Rauwolf set out in May 1573 and traveled to Marseilles with a friend and from there sailed to Tripoli.  He went to Aleppo with a camel caravan and then beyond to the Euphrates River in southern Turkey, sailing on the river to Baghdad.  On the return trip, it was caravan all the way until they again reached Tripoli.  They went through a lot of rough country not just in terms of geography, but also because of encounters with local tribes that were often wary of foreigners and questioning of their loyalties.  These details make Rauwolf’s journal intriguing.  The reader wants to find out what is going to happen next.  For each of the places he visits he describes not only the plants he encountered, but also the terrain, the people and their customs, and the problems that arose.  He tells of others who had been captured and held prisoner for years on this route, and he himself turned back after reaching Baghdad because of violence in the area.

Despite all the problems, it’s clear that Rauwolf is enchanted by the plants he sees, and he frequently notes how they are similar to those described in Dioscorides and Theophrastus.  This is indeed what he came for, though at several points he writes of how disappointed he is in the medicinal herbs that are available from local apothecaries when he is looking for treatments for his patients.  This dearth may be real, or it may be that the remedies are so different from what he is accustomed to he can’t appreciate what he’s offered, or that the locals aren’t willing to share their finest sources with him.  In any case, he does his best to record what he sees growing around him and writes, for example, about “plants, which I gather’d during my stay in Aleppo, in and round about it, not without great danger and trouble . . . All these and several other herbs have I preserved and glued to some paper, with great and peculiar care, so that they are to be seen in their natural colors so exact, as if they were green “ (pp. 73, 77).

Many of these specimens still exist.  There are four volumes of Rauwolf’s herbarium preserved at the Naturalis Biodiversity Center in Leiden, the Netherlands, and they are now the subject of an intensive study being conducted on 16th-century herbaria by a group that Tilde van Andel heads.  In her inaugural address as the Clusius Chair at Leiden University in 2017, she noted that Rauwolf’s “herbarium was locked in a treasure room for more than 400 years, where it was only seen by a handful of botanists” (p. 5).  Now things are changing, and it is exciting to see this much attention given to these early specimens.  The fourth volume of Rauwolf’s specimens is a particularly important historical document, because the 191 species preserved there were collected on his Near East trip and are supported by his published journal and the illustrations it includes (Ghorbani et al., 2018).  One early result of this new attention is the typification of two Linnaean plant names based on two of these illustrations.  There are also herbarium specimens relating to these images (Ghorbani et al., 2017).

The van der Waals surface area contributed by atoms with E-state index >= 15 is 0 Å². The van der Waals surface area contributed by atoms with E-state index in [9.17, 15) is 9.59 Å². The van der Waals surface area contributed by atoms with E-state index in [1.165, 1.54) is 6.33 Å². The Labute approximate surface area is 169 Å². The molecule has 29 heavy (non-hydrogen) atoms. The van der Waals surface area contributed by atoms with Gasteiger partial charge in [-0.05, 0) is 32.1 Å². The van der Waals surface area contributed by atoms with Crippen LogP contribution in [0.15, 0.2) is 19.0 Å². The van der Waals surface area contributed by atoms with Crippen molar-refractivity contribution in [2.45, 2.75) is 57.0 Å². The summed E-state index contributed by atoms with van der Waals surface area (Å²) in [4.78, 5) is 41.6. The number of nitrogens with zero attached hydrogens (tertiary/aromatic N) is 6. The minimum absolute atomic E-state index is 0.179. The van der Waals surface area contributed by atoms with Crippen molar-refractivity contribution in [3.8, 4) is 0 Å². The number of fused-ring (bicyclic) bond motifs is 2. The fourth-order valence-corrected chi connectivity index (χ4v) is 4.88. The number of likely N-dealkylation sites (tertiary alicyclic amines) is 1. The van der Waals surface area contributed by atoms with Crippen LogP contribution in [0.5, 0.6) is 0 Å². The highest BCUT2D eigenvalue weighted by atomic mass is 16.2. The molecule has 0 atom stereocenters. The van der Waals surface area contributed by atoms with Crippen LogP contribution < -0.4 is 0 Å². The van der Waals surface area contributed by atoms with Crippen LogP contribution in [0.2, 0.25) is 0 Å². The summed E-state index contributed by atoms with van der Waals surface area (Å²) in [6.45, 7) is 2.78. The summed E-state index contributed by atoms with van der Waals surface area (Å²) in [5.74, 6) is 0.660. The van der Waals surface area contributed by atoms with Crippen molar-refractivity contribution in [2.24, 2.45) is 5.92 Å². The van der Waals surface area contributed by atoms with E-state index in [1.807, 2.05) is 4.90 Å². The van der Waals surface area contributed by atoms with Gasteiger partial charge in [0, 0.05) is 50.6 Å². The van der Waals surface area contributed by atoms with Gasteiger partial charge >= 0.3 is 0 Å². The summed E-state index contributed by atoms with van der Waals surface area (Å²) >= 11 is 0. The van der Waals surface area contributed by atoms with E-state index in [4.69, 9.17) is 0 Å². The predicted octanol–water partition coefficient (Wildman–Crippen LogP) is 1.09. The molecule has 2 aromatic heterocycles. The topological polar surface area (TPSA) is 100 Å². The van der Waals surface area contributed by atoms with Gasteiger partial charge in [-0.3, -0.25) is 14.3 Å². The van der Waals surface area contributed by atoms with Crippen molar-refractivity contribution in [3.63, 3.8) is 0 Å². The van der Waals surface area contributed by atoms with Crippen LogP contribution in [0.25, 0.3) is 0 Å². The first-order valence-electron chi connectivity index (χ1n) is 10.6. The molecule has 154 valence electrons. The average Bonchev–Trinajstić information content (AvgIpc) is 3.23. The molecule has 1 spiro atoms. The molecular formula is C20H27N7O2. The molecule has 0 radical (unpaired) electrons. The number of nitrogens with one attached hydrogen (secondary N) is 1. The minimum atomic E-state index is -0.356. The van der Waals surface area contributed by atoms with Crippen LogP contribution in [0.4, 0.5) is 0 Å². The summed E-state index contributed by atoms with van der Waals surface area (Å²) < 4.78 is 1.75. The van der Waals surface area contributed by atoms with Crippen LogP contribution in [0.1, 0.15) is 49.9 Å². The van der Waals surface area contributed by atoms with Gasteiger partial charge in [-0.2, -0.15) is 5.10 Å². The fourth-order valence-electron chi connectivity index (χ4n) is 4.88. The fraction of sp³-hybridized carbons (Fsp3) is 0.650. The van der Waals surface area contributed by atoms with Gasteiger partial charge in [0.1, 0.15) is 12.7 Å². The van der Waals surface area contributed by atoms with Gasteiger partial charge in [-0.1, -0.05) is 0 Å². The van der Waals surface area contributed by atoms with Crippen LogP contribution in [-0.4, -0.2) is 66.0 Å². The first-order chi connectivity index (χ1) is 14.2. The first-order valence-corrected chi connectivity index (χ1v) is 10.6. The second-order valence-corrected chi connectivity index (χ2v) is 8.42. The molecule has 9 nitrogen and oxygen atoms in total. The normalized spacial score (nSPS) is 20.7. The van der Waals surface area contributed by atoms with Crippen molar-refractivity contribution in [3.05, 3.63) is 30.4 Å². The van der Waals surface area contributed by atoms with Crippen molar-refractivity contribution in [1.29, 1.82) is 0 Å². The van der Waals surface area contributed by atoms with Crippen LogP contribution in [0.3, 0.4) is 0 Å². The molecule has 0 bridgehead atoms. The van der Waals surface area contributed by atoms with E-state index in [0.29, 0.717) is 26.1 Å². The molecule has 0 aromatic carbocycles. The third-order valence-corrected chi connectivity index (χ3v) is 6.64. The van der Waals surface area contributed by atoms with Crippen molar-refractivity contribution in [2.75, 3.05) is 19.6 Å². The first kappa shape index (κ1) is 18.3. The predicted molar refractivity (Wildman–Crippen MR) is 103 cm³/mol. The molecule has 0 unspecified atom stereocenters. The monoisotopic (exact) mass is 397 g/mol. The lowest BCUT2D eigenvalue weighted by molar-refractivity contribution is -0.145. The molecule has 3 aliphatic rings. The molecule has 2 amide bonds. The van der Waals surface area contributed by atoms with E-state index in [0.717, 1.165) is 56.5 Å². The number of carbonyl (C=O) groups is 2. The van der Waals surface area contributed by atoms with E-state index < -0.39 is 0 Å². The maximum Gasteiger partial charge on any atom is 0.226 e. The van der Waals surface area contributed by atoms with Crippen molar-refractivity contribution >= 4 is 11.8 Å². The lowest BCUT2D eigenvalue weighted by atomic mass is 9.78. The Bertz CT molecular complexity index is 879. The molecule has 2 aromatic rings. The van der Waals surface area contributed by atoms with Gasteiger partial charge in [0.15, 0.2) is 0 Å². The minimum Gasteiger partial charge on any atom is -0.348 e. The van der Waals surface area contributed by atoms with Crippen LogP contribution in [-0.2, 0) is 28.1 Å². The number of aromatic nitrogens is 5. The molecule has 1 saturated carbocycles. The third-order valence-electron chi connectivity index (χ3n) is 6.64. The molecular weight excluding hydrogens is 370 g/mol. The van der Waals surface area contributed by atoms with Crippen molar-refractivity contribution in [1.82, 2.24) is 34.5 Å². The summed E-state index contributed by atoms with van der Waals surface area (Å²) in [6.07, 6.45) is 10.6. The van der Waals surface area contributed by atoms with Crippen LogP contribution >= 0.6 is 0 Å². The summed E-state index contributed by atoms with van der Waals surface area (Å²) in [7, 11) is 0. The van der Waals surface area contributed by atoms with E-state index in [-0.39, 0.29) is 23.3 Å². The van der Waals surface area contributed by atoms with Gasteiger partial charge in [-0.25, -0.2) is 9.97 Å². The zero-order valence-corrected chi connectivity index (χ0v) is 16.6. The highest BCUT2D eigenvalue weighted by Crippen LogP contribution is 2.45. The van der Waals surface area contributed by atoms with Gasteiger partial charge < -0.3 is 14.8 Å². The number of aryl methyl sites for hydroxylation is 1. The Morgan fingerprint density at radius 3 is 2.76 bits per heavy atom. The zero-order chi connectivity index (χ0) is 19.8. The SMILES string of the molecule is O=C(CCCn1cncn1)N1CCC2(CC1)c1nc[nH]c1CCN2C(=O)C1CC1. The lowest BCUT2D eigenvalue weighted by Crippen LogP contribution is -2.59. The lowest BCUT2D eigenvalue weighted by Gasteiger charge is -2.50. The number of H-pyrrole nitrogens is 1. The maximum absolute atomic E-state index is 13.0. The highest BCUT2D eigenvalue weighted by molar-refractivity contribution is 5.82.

Another reason Rauwolf’s work is more accessible today is that his journal is available electronically through the Biodiversity Heritage Library.  Both the 1583 version in German is there as well as a translation into English that was published in 1693 by the botanist John Ray.  I was curious as to what moved Ray to work on Rauwolf, so I consulted Charles Raven’s (1950) biography of Ray.  It turns out that Ray himself did not do the translation.  It was created by a German apothecary under the aegis of Hans Sloane, the great collector and botanist.  Sloane and others thought the manuscript needed editing to improve the English and also to update the plant identifications.  They urged Ray to take on the job, and though he was busy with his own work, he accepted the assignment, appending a list of the plants Rauwolf discussed.  Also added were excerpts from the writings of a number of other travelers to the Near East.  I’ll touch on these and later explorers in the next post.


Dannenfeldt, K. H. (1968). Leonhard Rauwolf, Sixteenth-Century Physician, Botanist, and Traveler. Cambridge, MA: Harvard University Press.

Ghorbani, A., de Boer, H. J., Maas, P. J. M., & van Andel, T. 2017. The typification of two Linnaean plant names based on illustrations published by Leonhard Rauwolf in 1583. Taxon, 66(5), 1204-1207.

Ghorbani, A., Wieringa, J. J., de Boer, H. J., Porck, H., Kardinaal, A., & van Andel, T. (2018). Botanical and floristic composition of the Historical Herbarium of Leonhard Rauwolf collected in the Near East (1573-1575). Taxon, 67(3), 565-580.

Raven, C. E. (1950). John Ray Naturalist: His Life and Work. Cambridge, UK: Cambridge University Press.

van Andel, T. (2017, January). Open the Treasure Room and Decolonize the Museum. Inaugural Lecture, Leiden University.